As regular CFZ-watchers will know, for some time Corinna has been doing a column for Animals & Men and a regular segment on On The Track... particularly about out-of-place birds and rare vagrants. There seem to be more and more bird stories from all over the world hitting the news these days so, to make room for them all - and to give them all equal and worthy coverage - she has set up this new blog to cover all things feathery and Fortean.

Monday, 13 August 2018

Rare bird sighted after 111 years

07:06 AM August 09, 2018


An unexpected appearance of a dazzling visitor at a man-made forest in Negros Oriental province set hearts aflutter in the small but tightly knit birding community in the Philippines.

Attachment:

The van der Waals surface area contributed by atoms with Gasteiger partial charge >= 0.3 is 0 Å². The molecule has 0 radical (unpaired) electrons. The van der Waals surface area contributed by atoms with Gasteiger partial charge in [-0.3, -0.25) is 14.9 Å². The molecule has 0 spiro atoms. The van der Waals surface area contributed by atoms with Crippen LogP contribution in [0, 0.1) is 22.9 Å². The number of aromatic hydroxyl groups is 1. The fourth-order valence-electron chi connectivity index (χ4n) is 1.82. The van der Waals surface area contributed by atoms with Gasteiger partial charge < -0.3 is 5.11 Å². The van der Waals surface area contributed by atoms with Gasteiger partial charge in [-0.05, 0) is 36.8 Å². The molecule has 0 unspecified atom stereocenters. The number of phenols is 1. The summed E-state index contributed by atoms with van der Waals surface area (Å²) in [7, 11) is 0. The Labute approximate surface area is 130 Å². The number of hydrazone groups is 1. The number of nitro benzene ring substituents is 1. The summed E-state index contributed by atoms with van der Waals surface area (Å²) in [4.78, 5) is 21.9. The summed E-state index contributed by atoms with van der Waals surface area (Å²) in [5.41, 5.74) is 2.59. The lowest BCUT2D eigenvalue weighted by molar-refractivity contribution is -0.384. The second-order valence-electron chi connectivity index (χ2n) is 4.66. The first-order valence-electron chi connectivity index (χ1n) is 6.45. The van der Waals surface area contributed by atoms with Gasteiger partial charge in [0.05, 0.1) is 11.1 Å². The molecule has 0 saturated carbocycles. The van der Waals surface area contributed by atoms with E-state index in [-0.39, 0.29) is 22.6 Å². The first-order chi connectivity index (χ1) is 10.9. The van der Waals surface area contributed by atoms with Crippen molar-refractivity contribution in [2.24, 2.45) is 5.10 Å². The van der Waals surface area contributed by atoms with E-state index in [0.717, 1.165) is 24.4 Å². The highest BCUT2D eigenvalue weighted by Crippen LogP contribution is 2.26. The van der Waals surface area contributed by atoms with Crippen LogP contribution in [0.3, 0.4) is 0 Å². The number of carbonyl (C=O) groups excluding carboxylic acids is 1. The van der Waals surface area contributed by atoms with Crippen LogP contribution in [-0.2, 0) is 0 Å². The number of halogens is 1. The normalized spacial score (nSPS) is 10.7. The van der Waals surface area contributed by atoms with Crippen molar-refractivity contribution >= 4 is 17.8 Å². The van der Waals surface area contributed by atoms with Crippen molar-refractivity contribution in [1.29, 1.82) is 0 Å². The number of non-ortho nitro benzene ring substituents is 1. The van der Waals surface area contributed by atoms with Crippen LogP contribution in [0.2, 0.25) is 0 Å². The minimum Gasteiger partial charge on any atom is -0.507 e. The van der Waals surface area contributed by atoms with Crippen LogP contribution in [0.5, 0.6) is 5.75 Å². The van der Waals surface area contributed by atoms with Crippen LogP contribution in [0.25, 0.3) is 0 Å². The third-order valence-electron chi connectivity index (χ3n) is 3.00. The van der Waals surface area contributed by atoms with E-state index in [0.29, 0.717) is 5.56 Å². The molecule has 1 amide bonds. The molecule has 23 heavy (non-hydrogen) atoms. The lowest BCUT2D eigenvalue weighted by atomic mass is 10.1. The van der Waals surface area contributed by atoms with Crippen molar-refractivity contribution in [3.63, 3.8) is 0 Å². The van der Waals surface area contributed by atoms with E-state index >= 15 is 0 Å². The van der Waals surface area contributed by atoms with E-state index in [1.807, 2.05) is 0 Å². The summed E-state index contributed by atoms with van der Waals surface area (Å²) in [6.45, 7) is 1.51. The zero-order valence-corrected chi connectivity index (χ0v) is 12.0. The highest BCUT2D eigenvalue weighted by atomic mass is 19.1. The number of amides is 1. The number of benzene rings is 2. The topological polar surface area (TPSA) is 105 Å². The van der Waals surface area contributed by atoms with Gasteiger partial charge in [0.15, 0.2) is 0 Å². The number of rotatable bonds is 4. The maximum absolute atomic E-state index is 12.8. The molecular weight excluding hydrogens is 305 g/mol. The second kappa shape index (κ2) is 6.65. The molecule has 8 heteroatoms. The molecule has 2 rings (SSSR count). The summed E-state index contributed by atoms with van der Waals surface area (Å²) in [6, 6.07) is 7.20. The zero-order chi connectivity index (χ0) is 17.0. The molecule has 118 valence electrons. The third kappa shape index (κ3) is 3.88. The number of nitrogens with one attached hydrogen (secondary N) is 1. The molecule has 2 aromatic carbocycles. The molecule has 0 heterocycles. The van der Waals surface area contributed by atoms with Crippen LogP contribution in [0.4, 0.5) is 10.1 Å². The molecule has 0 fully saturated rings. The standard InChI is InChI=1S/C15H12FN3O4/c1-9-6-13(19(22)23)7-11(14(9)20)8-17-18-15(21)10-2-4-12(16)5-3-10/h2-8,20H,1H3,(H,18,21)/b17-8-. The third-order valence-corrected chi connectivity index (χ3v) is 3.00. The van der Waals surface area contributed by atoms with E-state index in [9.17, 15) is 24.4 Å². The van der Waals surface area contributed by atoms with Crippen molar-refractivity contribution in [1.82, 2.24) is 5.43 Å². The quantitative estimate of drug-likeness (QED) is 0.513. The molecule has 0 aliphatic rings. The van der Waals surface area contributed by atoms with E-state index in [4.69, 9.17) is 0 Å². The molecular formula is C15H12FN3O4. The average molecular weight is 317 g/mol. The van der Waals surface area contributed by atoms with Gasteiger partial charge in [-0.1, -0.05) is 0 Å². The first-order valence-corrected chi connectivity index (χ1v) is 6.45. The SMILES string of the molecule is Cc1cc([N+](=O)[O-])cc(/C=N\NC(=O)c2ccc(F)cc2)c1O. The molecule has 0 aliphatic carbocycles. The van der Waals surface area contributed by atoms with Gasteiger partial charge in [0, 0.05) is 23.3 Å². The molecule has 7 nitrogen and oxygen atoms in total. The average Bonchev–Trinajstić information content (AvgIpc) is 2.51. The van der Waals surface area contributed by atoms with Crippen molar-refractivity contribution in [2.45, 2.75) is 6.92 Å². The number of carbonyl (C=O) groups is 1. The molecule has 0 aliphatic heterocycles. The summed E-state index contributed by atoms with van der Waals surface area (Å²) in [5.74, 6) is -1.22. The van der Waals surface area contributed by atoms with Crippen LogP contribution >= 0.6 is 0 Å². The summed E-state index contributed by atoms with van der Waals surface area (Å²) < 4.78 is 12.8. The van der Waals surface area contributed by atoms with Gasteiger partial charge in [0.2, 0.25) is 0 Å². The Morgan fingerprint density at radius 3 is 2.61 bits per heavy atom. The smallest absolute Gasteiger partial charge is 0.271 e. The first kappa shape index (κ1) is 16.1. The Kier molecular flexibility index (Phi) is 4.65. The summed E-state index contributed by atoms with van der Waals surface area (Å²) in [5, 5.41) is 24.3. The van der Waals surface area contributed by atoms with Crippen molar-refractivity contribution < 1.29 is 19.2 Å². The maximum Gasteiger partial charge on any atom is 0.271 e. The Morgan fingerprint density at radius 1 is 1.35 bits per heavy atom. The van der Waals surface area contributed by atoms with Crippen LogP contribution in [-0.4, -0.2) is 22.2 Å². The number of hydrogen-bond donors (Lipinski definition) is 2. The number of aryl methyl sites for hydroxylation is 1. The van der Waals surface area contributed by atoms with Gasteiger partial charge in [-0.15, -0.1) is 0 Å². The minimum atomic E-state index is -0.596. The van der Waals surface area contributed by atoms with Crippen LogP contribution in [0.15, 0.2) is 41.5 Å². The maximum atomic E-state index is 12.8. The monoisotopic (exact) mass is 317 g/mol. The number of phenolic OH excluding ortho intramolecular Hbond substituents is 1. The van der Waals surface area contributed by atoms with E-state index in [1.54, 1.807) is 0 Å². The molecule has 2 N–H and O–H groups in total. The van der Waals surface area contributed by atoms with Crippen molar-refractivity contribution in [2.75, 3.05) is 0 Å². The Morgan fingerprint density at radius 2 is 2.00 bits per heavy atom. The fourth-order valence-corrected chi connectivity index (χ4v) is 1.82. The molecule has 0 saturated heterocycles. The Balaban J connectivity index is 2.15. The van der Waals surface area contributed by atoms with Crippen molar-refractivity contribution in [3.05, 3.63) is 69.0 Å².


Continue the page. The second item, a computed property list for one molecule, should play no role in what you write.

On March 19, naturalist and conservationist Rene Vendiola spotted an unusual bird foraging on the leaf litter at a native tree plantation and wildlife sanctuary, called Liptong Woodland, in Bacong town, Negros Oriental.

Vendiola, who started and continues to maintain Liptong Woodland, took a set of blurry pictures of the colorful visitor and uploaded these on Facebook in July.

Despite the poor quality of the photos, it was clear that Vendiola’s feathered guest was a pitta, a ground-dwelling family of birds characterized by their brilliant plumage.

Pittas are also known as “jewels of the forest” for their brilliant, jewel-like colors.

Vendiola’s special guest has an ultramarine blue rump and shoulders and scarlet undertail coverts and belly center.

The initial comments on Facebook identified the bird as the hooded pitta (Pitta sordida), a widespread and common species in the Philippines.

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